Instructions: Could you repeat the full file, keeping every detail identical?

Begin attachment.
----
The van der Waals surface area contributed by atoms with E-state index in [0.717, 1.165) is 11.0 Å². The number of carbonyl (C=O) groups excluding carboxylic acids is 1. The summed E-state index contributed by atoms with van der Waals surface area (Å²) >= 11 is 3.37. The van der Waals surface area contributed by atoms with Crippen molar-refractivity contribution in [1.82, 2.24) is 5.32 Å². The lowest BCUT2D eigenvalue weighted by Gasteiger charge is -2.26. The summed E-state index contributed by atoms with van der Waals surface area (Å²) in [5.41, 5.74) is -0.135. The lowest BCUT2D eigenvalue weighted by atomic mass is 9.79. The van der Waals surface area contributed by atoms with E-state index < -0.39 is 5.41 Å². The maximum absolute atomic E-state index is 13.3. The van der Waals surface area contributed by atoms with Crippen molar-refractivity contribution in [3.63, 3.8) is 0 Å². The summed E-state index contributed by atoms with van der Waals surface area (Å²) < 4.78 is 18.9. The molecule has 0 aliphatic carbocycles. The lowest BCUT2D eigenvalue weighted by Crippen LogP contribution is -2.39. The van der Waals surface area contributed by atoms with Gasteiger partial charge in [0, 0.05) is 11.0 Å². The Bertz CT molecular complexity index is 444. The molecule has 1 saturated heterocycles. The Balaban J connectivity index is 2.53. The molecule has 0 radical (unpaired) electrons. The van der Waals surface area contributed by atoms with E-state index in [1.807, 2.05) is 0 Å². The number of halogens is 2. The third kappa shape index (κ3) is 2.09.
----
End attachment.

The van der Waals surface area contributed by atoms with E-state index in [0.717, 1.165) is 11.0 Å². The number of carbonyl (C=O) groups excluding carboxylic acids is 1. The summed E-state index contributed by atoms with van der Waals surface area (Å²) >= 11 is 3.37. The van der Waals surface area contributed by atoms with Crippen molar-refractivity contribution in [1.82, 2.24) is 5.32 Å². The lowest BCUT2D eigenvalue weighted by Gasteiger charge is -2.26. The summed E-state index contributed by atoms with van der Waals surface area (Å²) in [5.41, 5.74) is -0.135. The lowest BCUT2D eigenvalue weighted by atomic mass is 9.79. The van der Waals surface area contributed by atoms with E-state index < -0.39 is 5.41 Å². The maximum absolute atomic E-state index is 13.3. The van der Waals surface area contributed by atoms with Crippen molar-refractivity contribution in [3.63, 3.8) is 0 Å². The summed E-state index contributed by atoms with van der Waals surface area (Å²) < 4.78 is 18.9. The molecule has 0 aliphatic carbocycles. The lowest BCUT2D eigenvalue weighted by Crippen LogP contribution is -2.39. The van der Waals surface area contributed by atoms with Gasteiger partial charge in [0, 0.05) is 11.0 Å². The Bertz CT molecular complexity index is 444. The molecule has 1 saturated heterocycles. The Balaban J connectivity index is 2.53. The molecule has 0 radical (unpaired) electrons. The van der Waals surface area contributed by atoms with E-state index in [1.807, 2.05) is 0 Å². The number of halogens is 2. The third kappa shape index (κ3) is 2.09.